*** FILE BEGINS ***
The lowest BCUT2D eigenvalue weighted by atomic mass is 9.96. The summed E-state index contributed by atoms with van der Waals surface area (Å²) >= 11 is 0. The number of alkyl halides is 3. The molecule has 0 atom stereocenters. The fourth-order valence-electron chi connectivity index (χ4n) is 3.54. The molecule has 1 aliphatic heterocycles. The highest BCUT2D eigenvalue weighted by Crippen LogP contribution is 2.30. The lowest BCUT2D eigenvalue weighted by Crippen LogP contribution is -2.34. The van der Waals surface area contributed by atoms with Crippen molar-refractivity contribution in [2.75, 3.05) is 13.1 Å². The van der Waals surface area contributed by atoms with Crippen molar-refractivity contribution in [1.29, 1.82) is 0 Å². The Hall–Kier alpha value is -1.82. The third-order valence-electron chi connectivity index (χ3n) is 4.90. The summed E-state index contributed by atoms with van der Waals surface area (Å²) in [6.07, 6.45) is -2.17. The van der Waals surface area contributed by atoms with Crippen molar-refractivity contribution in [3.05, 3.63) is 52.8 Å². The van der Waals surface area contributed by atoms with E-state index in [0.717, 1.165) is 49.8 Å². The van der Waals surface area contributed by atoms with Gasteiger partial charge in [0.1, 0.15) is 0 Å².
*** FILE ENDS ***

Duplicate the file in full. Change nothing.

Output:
The lowest BCUT2D eigenvalue weighted by atomic mass is 9.96. The summed E-state index contributed by atoms with van der Waals surface area (Å²) >= 11 is 0. The number of alkyl halides is 3. The molecule has 0 atom stereocenters. The fourth-order valence-electron chi connectivity index (χ4n) is 3.54. The molecule has 1 aliphatic heterocycles. The highest BCUT2D eigenvalue weighted by Crippen LogP contribution is 2.30. The lowest BCUT2D eigenvalue weighted by Crippen LogP contribution is -2.34. The van der Waals surface area contributed by atoms with Crippen molar-refractivity contribution in [2.75, 3.05) is 13.1 Å². The van der Waals surface area contributed by atoms with Crippen molar-refractivity contribution in [1.29, 1.82) is 0 Å². The Hall–Kier alpha value is -1.82. The third-order valence-electron chi connectivity index (χ3n) is 4.90. The summed E-state index contributed by atoms with van der Waals surface area (Å²) in [6.07, 6.45) is -2.17. The van der Waals surface area contributed by atoms with Crippen molar-refractivity contribution in [3.05, 3.63) is 52.8 Å². The van der Waals surface area contributed by atoms with E-state index in [0.717, 1.165) is 49.8 Å². The van der Waals surface area contributed by atoms with Gasteiger partial charge in [0.1, 0.15) is 0 Å².